Sounds like the CBC

I was lucky enough to be interviewed last week for Spark, the CBC radio show and podcast on technology. That was a fine experience for me and I’d like to share the experience with you for various reasons.

The language barrier
The topic of the interview was the difference between francophones and anglophones in the use of the internet in Canada. Great subject, as I know a lot of people using the internet in both languages all over North America. And as a podcaster doing a show in French, I know the differences in that “market” between “the two solitudes”.

To be interviewed in my second language over the phone is still a challenge. I’m pretty fluent in English and I can handle pretty much any conversation face to face. But without the body language of my interlocutor, it can be difficult sometimes when I’m on the phone and when the sound is not good. Fortunately, Nora Young is a great communicator and I had the studio sound running through the phone so it went perfectly.

Sounding like a pro
Dan Misener also asked me to record my part of the conversation to achieve the best sound quality and to sound like we were in the same studio. Double-end recording we call it. So as usual, I plugged my trusty Electro-Voice RE27 into the mixer for preamplification, ran the signal through a compression unit to maximize it and recorded the end result with the ZOOM H4. Very good sound quality. I posted a picture of my setup on Flickr (it’s the one that you see up there) and the CBC folks told me it was great, maybe even better than theirs (except that I don’t have an acoustically isolated studio).

Does it sound like Nora and I were talking face-to-face? Not really. Although we both have very professional-grade setups, our audio chains are very different. All my equipment (microphone, mixer, compressor) is meant to sound more like FM radio and is maximized for MP3 compression as opposed to CBC’s setup that sounds more open and transparent. We can say that my voice sounds more “colored”.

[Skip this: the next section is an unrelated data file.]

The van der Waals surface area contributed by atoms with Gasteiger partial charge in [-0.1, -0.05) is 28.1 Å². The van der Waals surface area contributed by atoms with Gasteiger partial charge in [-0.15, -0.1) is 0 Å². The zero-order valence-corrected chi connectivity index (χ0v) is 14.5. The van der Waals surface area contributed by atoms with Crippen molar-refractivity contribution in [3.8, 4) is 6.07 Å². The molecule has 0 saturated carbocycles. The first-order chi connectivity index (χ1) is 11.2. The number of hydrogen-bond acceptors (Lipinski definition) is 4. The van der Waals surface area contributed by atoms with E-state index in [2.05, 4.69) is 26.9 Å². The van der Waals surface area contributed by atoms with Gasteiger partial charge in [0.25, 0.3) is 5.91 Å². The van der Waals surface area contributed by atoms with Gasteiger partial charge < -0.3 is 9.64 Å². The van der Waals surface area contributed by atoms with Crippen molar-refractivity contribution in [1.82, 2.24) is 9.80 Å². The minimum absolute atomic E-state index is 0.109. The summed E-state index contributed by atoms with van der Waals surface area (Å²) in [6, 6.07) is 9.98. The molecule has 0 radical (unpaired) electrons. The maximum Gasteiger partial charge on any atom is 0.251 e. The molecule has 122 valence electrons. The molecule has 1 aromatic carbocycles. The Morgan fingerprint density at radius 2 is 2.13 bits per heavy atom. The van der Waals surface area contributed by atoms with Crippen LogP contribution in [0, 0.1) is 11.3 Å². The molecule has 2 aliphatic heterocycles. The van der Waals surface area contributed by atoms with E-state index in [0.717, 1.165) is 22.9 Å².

Planting a seed
I wasn’t interviewed by these people by accident. I have organized and participated in podcasting events and podcaster meetups (there is a PodMtl this month) since mid 2006 where I also do some conferencing. And I talk to various people. I like to talk with the widest range of people because it makes you see a great range of points of view. And you share knowledge with those people, and have a lot of fun. The great thing is that, when you do it generously with no purpose, no after-thought, you’re always surprised by what it can bring you. Was I aware that I could be eventually interviewed for the CBC the times I talked to Nora and Dan at Podcasters Across Borders? Of course not. I just thought they were great people with experience to share about traditional radio. And they were. But by chance, they recently had to cover a topic that we discussed at Podcasters Across Borders.

Sometimes you plant seeds whithout knowing it and it’s fascinating to see what can grow from that.

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